Sunday, August 9, 2015

EPFO’s equity turn: what it means for you

While stocks exposure may increase returns, current limit of up to 5% is too small to have a significant effect

The Employees’ Provident Fund Organization (EPFO) has started investing in the stock market through the exchange-traded fund (ETF) route from Thursday.

An ETF is a basket of securities that tracks the stock prices of the companies on an underlying index, and is traded on the exchanges. Being a passive fund, it not only comes with a much lower expense ratio but also obviates the fund manager risk.

The labour ministry has allowed for 5-15% of Employees’ Provident Fund (EPF) money to be invested in equities. But, to begin with, EPFO has decided to take an exposure of up to 5% of the incremental corpus through ETFs. “We have decided to take it slow and see how it goes. So, we will start with an investment of up to 5% of the incremental corpus in ETFs,” said K.K. Jalan, central provident fund commissioner, EPFO. The Organisation will allocate `5,000 crore by March 2016 in ETF and could increase it to as much as `7,000-8,000 crore, said Jalan.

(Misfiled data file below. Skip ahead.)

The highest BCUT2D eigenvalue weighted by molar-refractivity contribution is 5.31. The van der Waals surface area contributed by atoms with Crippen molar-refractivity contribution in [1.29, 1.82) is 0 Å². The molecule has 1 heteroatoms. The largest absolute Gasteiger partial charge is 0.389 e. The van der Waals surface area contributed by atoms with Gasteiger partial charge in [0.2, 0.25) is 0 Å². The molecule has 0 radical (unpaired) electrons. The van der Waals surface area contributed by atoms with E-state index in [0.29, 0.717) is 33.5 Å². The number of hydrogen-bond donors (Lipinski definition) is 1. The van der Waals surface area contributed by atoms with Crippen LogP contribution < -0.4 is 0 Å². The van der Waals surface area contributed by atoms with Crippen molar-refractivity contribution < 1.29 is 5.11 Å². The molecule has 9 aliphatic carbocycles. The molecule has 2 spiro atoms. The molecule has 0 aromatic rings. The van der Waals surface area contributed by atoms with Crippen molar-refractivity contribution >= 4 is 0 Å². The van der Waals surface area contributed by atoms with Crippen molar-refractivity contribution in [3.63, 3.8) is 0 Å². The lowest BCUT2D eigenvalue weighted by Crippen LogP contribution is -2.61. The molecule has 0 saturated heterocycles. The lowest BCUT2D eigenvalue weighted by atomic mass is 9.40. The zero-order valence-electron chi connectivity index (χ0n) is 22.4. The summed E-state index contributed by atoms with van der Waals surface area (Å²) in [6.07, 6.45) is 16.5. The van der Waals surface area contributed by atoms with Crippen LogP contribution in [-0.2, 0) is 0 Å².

For now, the Organisation will invest in two schemes of SBI Mutual Fund—SBI-ETF Nifty and SBI Sensex ETF. Jalan said that out of the total investable corpus in equity asset class through ETFs, 75% will go into SBI-ETF Nifty and the remaining 25% in SBI Sensex ETF.

“SBI is our sole banker, so we have decided to go ahead with SBI Mutual Fund for now. Also, we didn’t have time to come out with a tender and spend another year finalizing the asset management company. In future, though, we will consider looking at others as well,” he added.

Before understanding what an equity exposure would mean to the money that you invest in your EPF account, let’s start with a quick look at how EPF works.

How EPF works